It's become a traditional thing: The Harvard men's soccer team comes steaming out of training camp to wallop a less-talented MIT squad in an opening match. Yesterday's game followed the annual blueprint, as the booters used two carry goals to raze the Engineers 3-0 at the Business School field.
Harvard has never had troubling scoring against MIT, and the Crimson attack was not slow to untrack yesterday. Lets than three minutes into the match, Junior Jay Hooper caught his Engineer marker with his slide rule out and used some very fancy footwork to free himself on the left wing. His cross found striker Richard Berkman streaking into the penalty box, and the Long Island native cracked a left-footed half volley into the MIT twines.
Hooper had his hand in Harvard's second goal which came at 20:03. Some aggressive defense by senior halfback Mike Mogollon in the Engineers' half of the pitch sent a ball rolling to Hooper on the now-familiar left end-line. After a quick move toward the goal month, he lunched a lofting pass to forward Lance Ayrault, standing alone on the MIT penalty spot. The Crimson captain sent a header over the arms of Engineer Goalkeeper Bob Schaefer and just under the crossbar for the tally.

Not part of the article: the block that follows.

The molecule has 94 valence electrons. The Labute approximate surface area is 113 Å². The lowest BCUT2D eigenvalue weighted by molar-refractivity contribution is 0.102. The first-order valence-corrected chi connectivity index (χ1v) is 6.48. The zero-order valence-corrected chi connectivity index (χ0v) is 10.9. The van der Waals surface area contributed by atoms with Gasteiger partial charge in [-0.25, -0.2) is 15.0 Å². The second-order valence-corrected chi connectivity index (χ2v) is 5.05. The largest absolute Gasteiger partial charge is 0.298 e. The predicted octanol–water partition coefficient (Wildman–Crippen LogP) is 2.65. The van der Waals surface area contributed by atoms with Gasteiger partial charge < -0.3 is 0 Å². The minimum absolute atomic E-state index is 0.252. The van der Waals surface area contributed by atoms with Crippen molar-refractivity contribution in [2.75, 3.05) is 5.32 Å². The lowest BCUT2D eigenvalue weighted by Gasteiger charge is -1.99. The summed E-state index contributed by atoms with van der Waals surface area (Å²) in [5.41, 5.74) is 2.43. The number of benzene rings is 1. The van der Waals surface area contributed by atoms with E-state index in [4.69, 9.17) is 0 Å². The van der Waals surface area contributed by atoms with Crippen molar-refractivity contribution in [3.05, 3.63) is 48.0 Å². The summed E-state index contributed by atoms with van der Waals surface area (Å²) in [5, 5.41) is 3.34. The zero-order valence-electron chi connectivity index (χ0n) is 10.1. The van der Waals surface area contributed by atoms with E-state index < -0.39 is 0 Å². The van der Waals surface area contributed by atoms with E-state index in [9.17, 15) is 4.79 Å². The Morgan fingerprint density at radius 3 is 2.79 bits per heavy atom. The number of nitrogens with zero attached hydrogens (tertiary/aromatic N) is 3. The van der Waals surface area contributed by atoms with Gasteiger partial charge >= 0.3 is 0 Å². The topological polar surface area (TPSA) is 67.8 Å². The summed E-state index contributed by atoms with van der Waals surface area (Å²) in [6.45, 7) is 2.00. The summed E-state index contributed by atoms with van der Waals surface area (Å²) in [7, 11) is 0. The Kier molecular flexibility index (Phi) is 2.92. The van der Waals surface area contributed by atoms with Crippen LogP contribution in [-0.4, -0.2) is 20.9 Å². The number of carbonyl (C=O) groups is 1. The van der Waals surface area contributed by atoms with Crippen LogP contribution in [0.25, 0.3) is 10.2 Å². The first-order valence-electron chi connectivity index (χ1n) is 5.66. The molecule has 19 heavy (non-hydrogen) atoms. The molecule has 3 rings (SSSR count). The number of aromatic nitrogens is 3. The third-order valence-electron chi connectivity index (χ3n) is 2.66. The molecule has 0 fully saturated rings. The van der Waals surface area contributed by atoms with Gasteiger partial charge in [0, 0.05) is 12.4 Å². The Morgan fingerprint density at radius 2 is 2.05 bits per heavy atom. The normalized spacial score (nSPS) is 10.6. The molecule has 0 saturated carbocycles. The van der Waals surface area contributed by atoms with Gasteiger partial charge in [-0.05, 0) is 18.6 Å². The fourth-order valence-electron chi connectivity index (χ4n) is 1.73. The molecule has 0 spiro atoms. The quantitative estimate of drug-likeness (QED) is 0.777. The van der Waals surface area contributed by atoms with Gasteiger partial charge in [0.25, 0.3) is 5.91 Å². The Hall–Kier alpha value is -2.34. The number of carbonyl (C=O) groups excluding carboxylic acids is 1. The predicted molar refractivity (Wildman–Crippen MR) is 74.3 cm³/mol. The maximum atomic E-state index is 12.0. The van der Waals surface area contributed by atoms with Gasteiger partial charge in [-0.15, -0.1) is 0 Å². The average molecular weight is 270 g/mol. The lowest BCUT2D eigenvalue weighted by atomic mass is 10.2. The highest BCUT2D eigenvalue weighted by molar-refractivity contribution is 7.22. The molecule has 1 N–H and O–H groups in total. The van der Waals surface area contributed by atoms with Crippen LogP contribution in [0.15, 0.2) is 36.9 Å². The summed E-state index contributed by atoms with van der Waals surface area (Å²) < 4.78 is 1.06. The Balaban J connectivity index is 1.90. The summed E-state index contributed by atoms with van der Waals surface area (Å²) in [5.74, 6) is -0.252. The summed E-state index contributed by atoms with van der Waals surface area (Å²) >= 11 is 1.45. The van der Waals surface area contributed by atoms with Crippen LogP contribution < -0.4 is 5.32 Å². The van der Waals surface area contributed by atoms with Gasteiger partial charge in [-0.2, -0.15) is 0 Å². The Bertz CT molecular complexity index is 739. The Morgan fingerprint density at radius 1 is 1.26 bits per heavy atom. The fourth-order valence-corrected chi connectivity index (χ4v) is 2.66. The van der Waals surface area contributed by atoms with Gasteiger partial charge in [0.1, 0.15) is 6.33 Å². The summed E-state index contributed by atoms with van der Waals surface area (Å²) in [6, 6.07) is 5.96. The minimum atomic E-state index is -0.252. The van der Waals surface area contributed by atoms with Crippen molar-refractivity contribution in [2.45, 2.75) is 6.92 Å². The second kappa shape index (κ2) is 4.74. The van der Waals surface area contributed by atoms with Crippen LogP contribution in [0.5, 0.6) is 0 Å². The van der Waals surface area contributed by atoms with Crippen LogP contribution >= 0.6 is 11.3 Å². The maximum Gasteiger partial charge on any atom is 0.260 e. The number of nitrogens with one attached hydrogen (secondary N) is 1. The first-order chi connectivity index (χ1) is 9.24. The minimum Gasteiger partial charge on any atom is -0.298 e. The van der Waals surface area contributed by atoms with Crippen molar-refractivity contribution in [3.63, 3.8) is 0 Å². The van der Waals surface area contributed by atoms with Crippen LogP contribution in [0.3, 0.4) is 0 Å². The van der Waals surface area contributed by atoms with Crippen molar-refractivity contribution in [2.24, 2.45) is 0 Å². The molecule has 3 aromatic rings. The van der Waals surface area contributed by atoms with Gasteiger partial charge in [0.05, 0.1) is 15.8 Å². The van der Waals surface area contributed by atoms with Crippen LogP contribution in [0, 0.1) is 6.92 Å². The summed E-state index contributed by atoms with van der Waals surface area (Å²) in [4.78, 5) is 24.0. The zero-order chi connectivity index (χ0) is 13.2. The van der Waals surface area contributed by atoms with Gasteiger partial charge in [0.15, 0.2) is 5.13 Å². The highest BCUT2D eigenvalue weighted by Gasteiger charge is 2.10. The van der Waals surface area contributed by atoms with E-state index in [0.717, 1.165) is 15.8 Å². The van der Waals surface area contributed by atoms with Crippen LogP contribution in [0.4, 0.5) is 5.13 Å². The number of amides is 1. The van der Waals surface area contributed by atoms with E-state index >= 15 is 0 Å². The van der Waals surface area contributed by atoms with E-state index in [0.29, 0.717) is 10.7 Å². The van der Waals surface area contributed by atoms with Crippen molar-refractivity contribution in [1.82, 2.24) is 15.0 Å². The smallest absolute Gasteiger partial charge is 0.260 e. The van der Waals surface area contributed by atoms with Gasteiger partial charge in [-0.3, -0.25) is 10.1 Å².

Hooper's start on the front line had a huge payoff, but it was a bit suprising. The junior out of Elizabethtown, N.Y. turned strong performances at midfield during rocky times last season and spent some time there in two exhibition games last week.
First-year Coach Jape Shattuak said after the match that he "buik the team from the backline forward. Their midfield was pretty set, but we wanted someplace to take advantage of Jay's skills."
After the Crimson's first-half barrage, no one in the crowd of around 70 seriously questioned the final outcome. The booters biggest headache came from MIT's undisciplined attack. At times, the Engineers sent nine players Into Harvard's half, leaving Berkman and Ayrault with solo defenders. Poor defensive clearing kept the booters from ever capitalizing with counter attacks
But MIT's haphazard play led to the Crimson's final goal of the afternoon. Four minutes into the second half, Sophomore Fullback Martin Sabelli dribbled out of the defense completely unchallenged and blasted a 35-yard rocket that bent the Engineer's crossbar. Ayraut picked up the rebound in a crowded penalty box, but was sandwiched by three MIT defenders. The ball squirted out of the goalmouth pack and a hovering Berkman jammed it into the twines from eight yards.